Fittingly named Narcissa, the woman in question is played by goofy Maria de Medeiros, familiar as Bruce Willis' girlfriend in Pulp Fiction, and the closest thing Europe has produced to Betty Boop. Her presence underscores one big difference between The Saddest Music in the World and Maddin's earlier work—here he could afford to hire decent actors. Working with the titanic budget (for him) of $2.5 million, he gets fine, smirky work from Canadian icon McKinney, one of the original Kids in the Hall, who captures all the tinny cynicism of Chester's insistence that sadness "is just show business." And Maddin wins a wonderful turn from the blond-wigged Rossellini. Whether rolling her torso around on a dolly or wiping her mouth after a bout of front-seat fellatio, she's obviously having a ball. Small wonder. Having put in a lifetime among mad-genius directors (that father! those husbands!), she's not fazed by a Canadian auteur asking her to play a vampy, double-amputee mogul who announces to the world, "If you're sad and like beer, I'm your lady."
Of course, actors are only a part of the baroque Maddin world, whose most immediately startling feature is its gleefully artificial look: The whole movie seems to take place inside a snow globe. One of The Saddest Music's constant pleasures is Matthew Davies' flamboyant, stage-bound production design, whose art-deco sets and streets a-swirl with mock snow play host to the contest's variegated competitors—all those Mexican mariachis, African drummers and bagpiping Scots. Even as he uses these colorful presences to riff on old musicals—or at least the idea of them—Maddin employs his trademark silent-movie aesthetic with its irises, tinted black-and-white images, and gauzy photography. (Cinematographer Luc Montellier must have had to order Vaseline by the tanker.)
While such extravagance is pure Maddin, the movie is based on an old screenplay by Kazuo Ishiguro, best known for Remains of the Day. Written during the fall of communism, Ishiguro's script was a satirical allegory about the capitalist West opening up the East. The whole thing has been radically reworked by Maddin and his longtime collaborator George Toles. No doubt the new script has more good jokes, for as Maddin's recent book, From The Atelier Tovar: Selected Writings, makes clear, he is one of the most amusingly literate of filmmakers. Nobody this side of the Coen brothers writes stylized dialogue with such painstakingly lunatic precision: "I'm not an American," Narcissa placidly tells an inquiring stranger. "I'm a nymphomaniac."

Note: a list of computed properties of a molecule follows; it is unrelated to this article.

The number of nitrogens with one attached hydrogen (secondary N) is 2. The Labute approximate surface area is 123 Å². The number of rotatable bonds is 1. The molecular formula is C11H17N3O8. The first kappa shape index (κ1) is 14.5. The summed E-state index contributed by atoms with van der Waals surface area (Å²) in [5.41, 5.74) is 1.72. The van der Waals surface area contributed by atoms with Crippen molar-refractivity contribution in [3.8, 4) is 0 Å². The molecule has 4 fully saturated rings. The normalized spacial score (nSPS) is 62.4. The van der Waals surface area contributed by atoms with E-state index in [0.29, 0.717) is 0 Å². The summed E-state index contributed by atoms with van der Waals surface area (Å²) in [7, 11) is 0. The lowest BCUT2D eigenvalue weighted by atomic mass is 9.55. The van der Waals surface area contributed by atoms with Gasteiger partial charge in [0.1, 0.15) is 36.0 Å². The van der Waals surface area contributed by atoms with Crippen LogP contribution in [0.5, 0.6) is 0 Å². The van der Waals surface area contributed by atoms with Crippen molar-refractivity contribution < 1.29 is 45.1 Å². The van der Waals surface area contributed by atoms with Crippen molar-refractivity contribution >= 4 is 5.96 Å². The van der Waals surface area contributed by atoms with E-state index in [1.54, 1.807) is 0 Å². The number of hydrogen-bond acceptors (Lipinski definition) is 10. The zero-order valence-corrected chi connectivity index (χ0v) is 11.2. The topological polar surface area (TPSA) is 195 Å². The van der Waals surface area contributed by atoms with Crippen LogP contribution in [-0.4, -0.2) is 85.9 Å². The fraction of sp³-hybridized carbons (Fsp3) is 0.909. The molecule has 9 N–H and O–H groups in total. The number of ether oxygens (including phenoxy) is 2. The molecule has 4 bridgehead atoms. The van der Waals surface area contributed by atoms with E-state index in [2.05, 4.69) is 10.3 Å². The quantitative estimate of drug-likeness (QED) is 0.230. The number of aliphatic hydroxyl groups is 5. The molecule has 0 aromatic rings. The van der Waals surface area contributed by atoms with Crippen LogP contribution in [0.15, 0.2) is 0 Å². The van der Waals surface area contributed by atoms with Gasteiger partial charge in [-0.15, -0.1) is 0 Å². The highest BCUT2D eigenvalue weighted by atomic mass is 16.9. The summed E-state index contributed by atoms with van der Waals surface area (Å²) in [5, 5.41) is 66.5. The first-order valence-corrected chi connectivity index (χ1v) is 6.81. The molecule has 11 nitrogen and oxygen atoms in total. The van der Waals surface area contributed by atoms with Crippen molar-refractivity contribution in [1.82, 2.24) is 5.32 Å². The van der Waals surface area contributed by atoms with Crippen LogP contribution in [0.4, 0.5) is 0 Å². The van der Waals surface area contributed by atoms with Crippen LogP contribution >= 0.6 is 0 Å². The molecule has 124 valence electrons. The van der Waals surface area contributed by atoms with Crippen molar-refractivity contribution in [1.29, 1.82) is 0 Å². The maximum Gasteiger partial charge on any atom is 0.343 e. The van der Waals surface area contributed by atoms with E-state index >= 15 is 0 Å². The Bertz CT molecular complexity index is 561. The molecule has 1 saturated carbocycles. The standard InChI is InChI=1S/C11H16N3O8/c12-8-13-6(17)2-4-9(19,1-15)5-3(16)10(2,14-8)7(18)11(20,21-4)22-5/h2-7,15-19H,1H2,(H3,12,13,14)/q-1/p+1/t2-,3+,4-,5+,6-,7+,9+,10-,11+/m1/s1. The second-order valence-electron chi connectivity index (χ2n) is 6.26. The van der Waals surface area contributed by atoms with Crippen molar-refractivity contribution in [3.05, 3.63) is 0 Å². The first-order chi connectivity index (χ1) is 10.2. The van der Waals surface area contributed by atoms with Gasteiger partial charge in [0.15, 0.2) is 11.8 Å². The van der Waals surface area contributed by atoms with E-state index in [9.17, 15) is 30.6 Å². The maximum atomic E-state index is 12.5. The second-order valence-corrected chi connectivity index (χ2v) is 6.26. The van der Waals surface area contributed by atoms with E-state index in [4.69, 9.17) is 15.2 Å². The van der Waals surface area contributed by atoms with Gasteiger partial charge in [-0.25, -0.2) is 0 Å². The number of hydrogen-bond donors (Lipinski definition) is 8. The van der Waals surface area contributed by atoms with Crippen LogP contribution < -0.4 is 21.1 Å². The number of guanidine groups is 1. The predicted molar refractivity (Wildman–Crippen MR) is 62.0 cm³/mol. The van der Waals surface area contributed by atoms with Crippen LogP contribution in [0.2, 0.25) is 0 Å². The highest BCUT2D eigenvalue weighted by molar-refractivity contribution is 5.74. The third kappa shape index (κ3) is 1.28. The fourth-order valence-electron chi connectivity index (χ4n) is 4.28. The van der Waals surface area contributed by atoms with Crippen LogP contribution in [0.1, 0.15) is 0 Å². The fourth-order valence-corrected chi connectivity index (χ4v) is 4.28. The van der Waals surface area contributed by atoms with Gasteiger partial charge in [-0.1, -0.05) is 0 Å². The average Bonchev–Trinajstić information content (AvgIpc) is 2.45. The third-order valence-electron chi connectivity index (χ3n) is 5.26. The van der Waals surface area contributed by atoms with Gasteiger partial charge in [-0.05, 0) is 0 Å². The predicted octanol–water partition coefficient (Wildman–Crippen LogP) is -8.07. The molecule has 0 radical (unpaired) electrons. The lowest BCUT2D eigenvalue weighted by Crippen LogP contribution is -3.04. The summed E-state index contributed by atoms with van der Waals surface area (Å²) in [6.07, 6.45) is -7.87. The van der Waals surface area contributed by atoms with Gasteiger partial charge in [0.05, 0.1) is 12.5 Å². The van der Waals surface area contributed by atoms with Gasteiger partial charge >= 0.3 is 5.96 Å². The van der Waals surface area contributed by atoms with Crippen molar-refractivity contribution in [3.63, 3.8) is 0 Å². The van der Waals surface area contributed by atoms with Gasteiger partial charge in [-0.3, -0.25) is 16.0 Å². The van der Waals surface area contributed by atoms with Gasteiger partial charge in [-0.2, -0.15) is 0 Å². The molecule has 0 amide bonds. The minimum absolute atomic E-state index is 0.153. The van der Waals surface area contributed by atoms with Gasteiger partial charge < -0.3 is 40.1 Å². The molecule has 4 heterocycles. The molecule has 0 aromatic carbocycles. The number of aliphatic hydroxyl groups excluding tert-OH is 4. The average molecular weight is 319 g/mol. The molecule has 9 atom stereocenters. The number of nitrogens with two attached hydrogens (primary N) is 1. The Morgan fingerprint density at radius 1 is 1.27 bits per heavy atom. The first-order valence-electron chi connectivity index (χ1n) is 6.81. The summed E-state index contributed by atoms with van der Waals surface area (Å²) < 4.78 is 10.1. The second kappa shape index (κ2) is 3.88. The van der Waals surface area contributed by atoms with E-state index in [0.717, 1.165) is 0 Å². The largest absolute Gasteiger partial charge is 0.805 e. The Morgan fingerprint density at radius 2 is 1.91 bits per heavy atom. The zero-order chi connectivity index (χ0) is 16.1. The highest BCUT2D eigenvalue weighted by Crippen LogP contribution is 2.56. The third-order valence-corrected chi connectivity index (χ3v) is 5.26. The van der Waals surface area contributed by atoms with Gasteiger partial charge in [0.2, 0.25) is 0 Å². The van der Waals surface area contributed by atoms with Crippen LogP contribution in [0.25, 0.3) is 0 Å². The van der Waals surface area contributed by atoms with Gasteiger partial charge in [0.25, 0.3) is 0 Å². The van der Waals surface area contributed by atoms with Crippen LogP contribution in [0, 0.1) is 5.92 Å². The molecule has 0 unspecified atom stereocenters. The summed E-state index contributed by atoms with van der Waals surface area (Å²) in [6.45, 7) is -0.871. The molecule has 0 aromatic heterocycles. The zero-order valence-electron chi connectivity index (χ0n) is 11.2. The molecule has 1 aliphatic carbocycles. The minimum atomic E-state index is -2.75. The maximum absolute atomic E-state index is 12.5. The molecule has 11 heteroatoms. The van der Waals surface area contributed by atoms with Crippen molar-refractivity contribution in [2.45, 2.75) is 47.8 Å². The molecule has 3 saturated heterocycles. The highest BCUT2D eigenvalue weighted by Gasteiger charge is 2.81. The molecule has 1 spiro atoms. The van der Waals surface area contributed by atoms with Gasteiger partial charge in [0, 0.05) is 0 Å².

I suspect Ishiguro must be slightly flabbergasted by what's become of his original idea. For even as it spins a delirious domestic tragedy, The Saddest Music in the World offers a mordant vision of how popular entertainment cheapens the deepest human emotions by turning them into commercial product—much to the baying delight of the contest's imaginary audience. As a Canadian filmmaker whose work is (to put it mildly) uncommercial, Maddin is acutely aware of how the breezy superficiality of American pop culture, especially Hollywood, has colonized the planet. It's not for nothing that the sad-music contest builds to a showdown between a Serb's soulful cello, wrenching misery from every string, and a rousing production of "California, Here I Come," complete with Indian dancing girls costumed as Eskimos. But this isn't simple-minded America bashing. Maddin's portrait of the two Winnipeg brothers—one a wannabe Yankee, the other Old World in his righteous dolefulness—looks suspiciously like a sly metaphor for his country's ongoing identity crisis. Oh, Canada, so far from God, so near to the United States.